The Voices of the People: A Focus Workshop
December 4 , 2010
Web Resources
Diaries and Letters Oral Histories People's History
Website: Description:

What kind of historical sources are diaries and letters?

This collection of essays explores the benefits and pitfalls of using diaries and letters in a history curriculum.

Wisconsin Historical Society

The Wisconsin Historical Society has digitized a selection some of the diaries in their collections with brief explanatory notes, images of the original pages, and links leading to more information. The project started with the journal of the only member of the Lewis and Clark expedition to die en route, Sgt. Charles Floyd, the journal and other documents from Marquette and Joliet's 1673 voyage across Wisconsin and down the Mississippi and now contains excerpts from the 1834 Diary of Presbyterian missionary Cutting Marsh (1800-1873 and the1863 diary of Emily Quiner, young Madison woman who decided in June 1863 to go work in a Civil War hospital.

The Diary of Martha Ballard

Martha Ballard was an 18th century midwife, who wrote in her diary nearly every day from January 1, 1785 to May 12, 1812 for a total of almost 10,000 entries. At this site, you can explore the contents of the diary, try your hand at transcribing or learn more about Martha and her time.

Duke University Libraries

The Duke University Library system has digitized some of their extensive collection and gather links that reflect women’s experience in the Civil War. This site contains multiple digitized diaries and letters of Southern women written during the conflict.

Duke University Libaries Special Collections

The Duke University Library system has digitized letters and a memoir of African-American women which reflect their experiences under slavery and Reconstruction.

North American Immigrant Letters, Diaries, and Oral Histories

This site compiles the voices of 2,162 authors providing personal view of what it meant to immigrate to America and Canada between 1800 and 1950. It includes contemporaneous letters and diaries, oral histories, interviews, and other personal narratives, and can be browsed by date, place, author or cultural heritage.

Diaries, Memoirs, Letters and Reports Along the Trails West

One of the few non-academic sites on the list, this website has collected links to numerous digitized diaries, memoirs and letters from emigrants to the American West. It represents many voices from Westward Expansion.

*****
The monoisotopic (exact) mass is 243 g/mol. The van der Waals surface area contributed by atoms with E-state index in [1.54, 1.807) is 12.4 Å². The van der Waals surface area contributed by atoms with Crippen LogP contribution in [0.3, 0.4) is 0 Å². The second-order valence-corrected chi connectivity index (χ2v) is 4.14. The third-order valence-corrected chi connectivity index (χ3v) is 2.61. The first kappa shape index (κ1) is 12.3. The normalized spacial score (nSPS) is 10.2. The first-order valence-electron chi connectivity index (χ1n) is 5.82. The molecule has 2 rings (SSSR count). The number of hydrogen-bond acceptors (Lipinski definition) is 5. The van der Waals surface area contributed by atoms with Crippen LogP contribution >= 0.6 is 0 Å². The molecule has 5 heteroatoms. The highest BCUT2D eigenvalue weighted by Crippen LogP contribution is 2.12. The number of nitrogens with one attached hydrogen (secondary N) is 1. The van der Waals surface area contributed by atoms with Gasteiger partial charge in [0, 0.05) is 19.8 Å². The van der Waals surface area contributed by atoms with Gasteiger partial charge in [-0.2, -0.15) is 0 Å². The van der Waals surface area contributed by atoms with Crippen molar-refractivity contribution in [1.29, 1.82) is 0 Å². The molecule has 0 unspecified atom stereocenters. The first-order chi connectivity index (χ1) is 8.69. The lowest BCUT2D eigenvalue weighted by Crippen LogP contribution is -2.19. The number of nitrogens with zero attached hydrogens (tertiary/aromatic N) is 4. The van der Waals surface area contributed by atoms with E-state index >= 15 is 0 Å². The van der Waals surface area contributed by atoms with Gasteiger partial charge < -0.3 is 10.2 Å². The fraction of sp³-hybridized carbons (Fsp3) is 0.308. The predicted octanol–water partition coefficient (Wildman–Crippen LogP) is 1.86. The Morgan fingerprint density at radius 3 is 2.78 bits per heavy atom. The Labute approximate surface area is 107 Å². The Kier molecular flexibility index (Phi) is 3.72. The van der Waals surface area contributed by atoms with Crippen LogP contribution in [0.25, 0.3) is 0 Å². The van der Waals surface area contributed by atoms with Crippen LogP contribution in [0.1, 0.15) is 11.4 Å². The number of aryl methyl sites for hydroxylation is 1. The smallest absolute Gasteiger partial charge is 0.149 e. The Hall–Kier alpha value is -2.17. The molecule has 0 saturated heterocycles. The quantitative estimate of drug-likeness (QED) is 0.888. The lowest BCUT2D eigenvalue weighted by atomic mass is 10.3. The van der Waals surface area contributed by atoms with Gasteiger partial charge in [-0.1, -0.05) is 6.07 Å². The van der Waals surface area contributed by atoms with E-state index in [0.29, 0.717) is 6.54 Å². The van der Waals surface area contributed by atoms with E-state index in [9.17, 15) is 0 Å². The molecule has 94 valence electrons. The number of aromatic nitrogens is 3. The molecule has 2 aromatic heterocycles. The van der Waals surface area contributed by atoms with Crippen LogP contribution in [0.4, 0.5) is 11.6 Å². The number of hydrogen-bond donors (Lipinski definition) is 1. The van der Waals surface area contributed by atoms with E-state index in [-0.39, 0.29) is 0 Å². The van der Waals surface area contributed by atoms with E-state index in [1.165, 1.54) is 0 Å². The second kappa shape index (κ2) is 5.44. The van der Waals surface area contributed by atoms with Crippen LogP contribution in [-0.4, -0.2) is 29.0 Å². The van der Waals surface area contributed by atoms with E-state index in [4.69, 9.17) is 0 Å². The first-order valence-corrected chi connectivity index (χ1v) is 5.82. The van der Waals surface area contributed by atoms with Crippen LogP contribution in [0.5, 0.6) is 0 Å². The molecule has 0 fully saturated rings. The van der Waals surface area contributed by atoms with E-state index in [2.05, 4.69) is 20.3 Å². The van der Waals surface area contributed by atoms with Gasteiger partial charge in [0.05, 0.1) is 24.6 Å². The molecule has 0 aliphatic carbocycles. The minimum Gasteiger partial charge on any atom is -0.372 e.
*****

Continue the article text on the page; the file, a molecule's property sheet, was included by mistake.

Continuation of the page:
Documenting the American South

"First-Person Narratives of the American South" is a collection of diaries, autobiographies, memoirs, travel accounts, and ex-slave narratives written by Southerners. The majority of materials in this collection are written by those Southerners whose voices were less prominent in their time, including African Americans, women, enlisted men, laborers, and Native Americans.”Although occasionally difficult to search, this collection has some incredibly valuable sources. Check out the highlights page ( and the classroom page ( for ideas to get you started

University of Pennsylvania: Women's Studies

Six digitized diaries of northeastern women covering time periods from 1850 to1941.

Prairie Stories: Nebraska Photographs and Family Letters

This digital collection integrates two collections from the holdings of the Nebraska State Historical Society, the Solomon D. Butcher photographs and the letters of the Uriah W. Oblinger family. Approximately 3,000 glass plate negatives crafted by Butcher record the process of settlement in Nebraska between 1886 and 1912.. The approximately 3,000 pages of Oblinger family letters discuss land, work, neighbors, crops, religious meetings, problems with grasshoppers, financial problems, and the Easter Blizzard of 1873. In the eloquent letters exchanged between Uriah and his wife Mattie, and in letters to other family members, Oblinger expresses very personal insight into the joy, despair, and determination in their struggle to establish a home on the prairie


Tell Me Your Stories

This website contains a curriculum designed around collecting and using oral histories to teach history.

Alive in Truth

Alive in Truth recorded life histories of people from New Orleans, Louisiana and nearby areas who were affected by Hurricane Katrina from 2005 to 2006. Our goal was to document individual lives, restore community bonds, and to uphold the voices, culture, rights, and history of New Orleanians.

Telling Their Stories


High school students at the Urban School of San Francisco conduct and film interviews with elders who have witnessed key historic events of the 20th century

American Slave Narratives


“From 1936 to 1938, over 2,300 former slaves from across the American South were interviewed by writers and journalists under the aegis of the Works Progress Administration. These former slaves, most born in the last years of the slave regime or during the Civil War, provided first-hand accounts of their experiences on plantations, in cities, and on small farms. Their narratives remain a peerless resource for understanding the lives of America's four million slaves.”